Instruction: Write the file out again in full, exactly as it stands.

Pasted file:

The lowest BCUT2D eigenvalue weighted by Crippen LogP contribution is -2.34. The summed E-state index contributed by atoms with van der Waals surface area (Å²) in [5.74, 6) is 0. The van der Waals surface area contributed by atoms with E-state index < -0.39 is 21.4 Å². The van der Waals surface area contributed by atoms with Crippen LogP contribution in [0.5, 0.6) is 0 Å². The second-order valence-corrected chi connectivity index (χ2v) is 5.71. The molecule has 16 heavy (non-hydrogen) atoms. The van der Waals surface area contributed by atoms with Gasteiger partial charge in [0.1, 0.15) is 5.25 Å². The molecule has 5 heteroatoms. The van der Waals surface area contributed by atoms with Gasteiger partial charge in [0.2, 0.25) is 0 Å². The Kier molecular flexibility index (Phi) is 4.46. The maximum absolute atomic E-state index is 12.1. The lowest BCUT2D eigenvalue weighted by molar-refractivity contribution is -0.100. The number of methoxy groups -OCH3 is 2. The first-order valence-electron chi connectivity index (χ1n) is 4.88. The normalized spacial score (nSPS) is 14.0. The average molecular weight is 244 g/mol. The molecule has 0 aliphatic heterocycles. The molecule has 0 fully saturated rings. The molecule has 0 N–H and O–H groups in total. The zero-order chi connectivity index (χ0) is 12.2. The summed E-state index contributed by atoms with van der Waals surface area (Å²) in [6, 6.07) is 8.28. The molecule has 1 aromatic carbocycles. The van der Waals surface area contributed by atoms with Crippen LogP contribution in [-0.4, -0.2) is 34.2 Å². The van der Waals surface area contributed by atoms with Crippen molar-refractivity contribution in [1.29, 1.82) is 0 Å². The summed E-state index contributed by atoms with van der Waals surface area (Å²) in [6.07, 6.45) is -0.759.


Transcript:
The lowest BCUT2D eigenvalue weighted by Crippen LogP contribution is -2.34. The summed E-state index contributed by atoms with van der Waals surface area (Å²) in [5.74, 6) is 0. The van der Waals surface area contributed by atoms with E-state index < -0.39 is 21.4 Å². The van der Waals surface area contributed by atoms with Crippen LogP contribution in [0.5, 0.6) is 0 Å². The second-order valence-corrected chi connectivity index (χ2v) is 5.71. The molecule has 16 heavy (non-hydrogen) atoms. The van der Waals surface area contributed by atoms with Gasteiger partial charge in [0.1, 0.15) is 5.25 Å². The molecule has 5 heteroatoms. The van der Waals surface area contributed by atoms with Gasteiger partial charge in [0.2, 0.25) is 0 Å². The Kier molecular flexibility index (Phi) is 4.46. The maximum absolute atomic E-state index is 12.1. The lowest BCUT2D eigenvalue weighted by molar-refractivity contribution is -0.100. The number of methoxy groups -OCH3 is 2. The first-order valence-electron chi connectivity index (χ1n) is 4.88. The normalized spacial score (nSPS) is 14.0. The average molecular weight is 244 g/mol. The molecule has 0 aliphatic heterocycles. The molecule has 0 fully saturated rings. The molecule has 0 N–H and O–H groups in total. The zero-order chi connectivity index (χ0) is 12.2. The summed E-state index contributed by atoms with van der Waals surface area (Å²) in [6, 6.07) is 8.28. The molecule has 1 aromatic carbocycles. The van der Waals surface area contributed by atoms with Crippen LogP contribution in [-0.4, -0.2) is 34.2 Å². The van der Waals surface area contributed by atoms with Crippen molar-refractivity contribution in [1.29, 1.82) is 0 Å². The summed E-state index contributed by atoms with van der Waals surface area (Å²) in [6.07, 6.45) is -0.759.